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Architectural Timber Battens: TS2003

Edgar (Ted) Stubbersfield
Formal CPD
1 Hour - FORMAL
Duration: 00:50:44

With timber again being readily used both structurally and for architectural features, this talk provides a basic platform of knowledge to assist with the specification of timber battens, probably one of the most troublesome applications of architectural timber outside. Ted discusses the pro's and con's of the idea, and then talks through the specifics of species selection, grade quality, profiles, fastening and of course preservation options

As you will hear from this talk, Ted is a wealth of knowledge on the selection and use of timber outdoors.


This CPD course relates to the following AACA NCSA Elements: 5, 6, 7 & 8

  • Appreciate why you would use timber battens
  • Understand some of the issues with using timber battens, both internally and in particular externally.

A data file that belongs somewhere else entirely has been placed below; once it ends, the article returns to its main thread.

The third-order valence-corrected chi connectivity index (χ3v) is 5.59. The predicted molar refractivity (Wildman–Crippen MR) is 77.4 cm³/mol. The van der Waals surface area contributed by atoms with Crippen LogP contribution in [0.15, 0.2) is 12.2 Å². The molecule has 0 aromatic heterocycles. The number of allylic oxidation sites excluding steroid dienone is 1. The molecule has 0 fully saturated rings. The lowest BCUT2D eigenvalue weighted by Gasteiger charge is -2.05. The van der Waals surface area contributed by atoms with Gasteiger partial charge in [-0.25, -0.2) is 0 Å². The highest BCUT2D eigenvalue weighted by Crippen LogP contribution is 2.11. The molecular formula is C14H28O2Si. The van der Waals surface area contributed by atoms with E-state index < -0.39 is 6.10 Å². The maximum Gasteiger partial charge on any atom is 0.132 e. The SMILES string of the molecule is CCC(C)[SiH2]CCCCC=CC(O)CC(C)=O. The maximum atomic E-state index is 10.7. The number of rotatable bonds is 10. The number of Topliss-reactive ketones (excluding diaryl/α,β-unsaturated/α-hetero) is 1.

• Have knowledge of the critical factors affecting external batten usage
  • Understand the key moisture management strategies to improve the performance of external timber battens
  • Understand the need for caution when considering recycled timber for external battens.
Recognised by the NSW ARB, ARB of Victoria, BA of Qld, AB of WA, Work Stds Tas, APB of SA, PIA, AILA & BDA


    Edgar (Ted) Stubbersfield grew up Gatton, Queensland, Australia.  Ted and his parents before him operated a sawmill, Gatton Sawmilling Company which specialised in high quality hardwoods.  This small country mill won many awards for the quality of its hardwood and its innovative products.  In 1997, Ted started his own business; Outdoor Structures Australia (OSA) with the aim of specialising in weather exposed timber structures such as boardwalks and bridges.  He undertook several formal research projects to allow him to understand and the special requirements of this very difficult application. 

    Now in his semi-retirement, when not delivering CPD sessions, he works as a consultant advising mainly local government on how to maximise service life while minimising maintenance on their bridges and decks.  He is also writing down what he has learnt over a lifetime, so it need not be relearnt.  These new books explains good and bad practice in the area in which they deal and, very importantly, have design checklists so you don’t miss those areas that are likely to impact longevity.